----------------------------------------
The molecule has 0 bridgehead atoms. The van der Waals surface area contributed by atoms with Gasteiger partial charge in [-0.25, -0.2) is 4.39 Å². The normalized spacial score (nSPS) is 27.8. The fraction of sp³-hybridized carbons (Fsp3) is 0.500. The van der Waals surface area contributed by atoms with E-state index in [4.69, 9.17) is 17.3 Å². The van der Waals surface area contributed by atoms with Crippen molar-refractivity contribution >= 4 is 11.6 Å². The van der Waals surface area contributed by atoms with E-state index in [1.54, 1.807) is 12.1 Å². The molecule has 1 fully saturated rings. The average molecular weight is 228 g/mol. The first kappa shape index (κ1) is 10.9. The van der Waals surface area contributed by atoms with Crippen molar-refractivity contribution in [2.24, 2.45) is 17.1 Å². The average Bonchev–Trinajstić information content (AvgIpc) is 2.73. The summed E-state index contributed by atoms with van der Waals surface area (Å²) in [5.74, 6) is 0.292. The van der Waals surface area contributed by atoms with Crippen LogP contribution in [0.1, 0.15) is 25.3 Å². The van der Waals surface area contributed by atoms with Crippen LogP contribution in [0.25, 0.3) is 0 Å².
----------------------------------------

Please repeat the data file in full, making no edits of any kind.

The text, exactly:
The molecule has 0 bridgehead atoms. The van der Waals surface area contributed by atoms with Gasteiger partial charge in [-0.25, -0.2) is 4.39 Å². The normalized spacial score (nSPS) is 27.8. The fraction of sp³-hybridized carbons (Fsp3) is 0.500. The van der Waals surface area contributed by atoms with E-state index in [4.69, 9.17) is 17.3 Å². The van der Waals surface area contributed by atoms with Crippen molar-refractivity contribution >= 4 is 11.6 Å². The van der Waals surface area contributed by atoms with E-state index in [1.54, 1.807) is 12.1 Å². The molecule has 1 fully saturated rings. The average molecular weight is 228 g/mol. The first kappa shape index (κ1) is 10.9. The van der Waals surface area contributed by atoms with Crippen molar-refractivity contribution in [2.24, 2.45) is 17.1 Å². The average Bonchev–Trinajstić information content (AvgIpc) is 2.73. The summed E-state index contributed by atoms with van der Waals surface area (Å²) in [5.74, 6) is 0.292. The van der Waals surface area contributed by atoms with Crippen LogP contribution in [0.1, 0.15) is 25.3 Å². The van der Waals surface area contributed by atoms with Crippen LogP contribution in [0.25, 0.3) is 0 Å².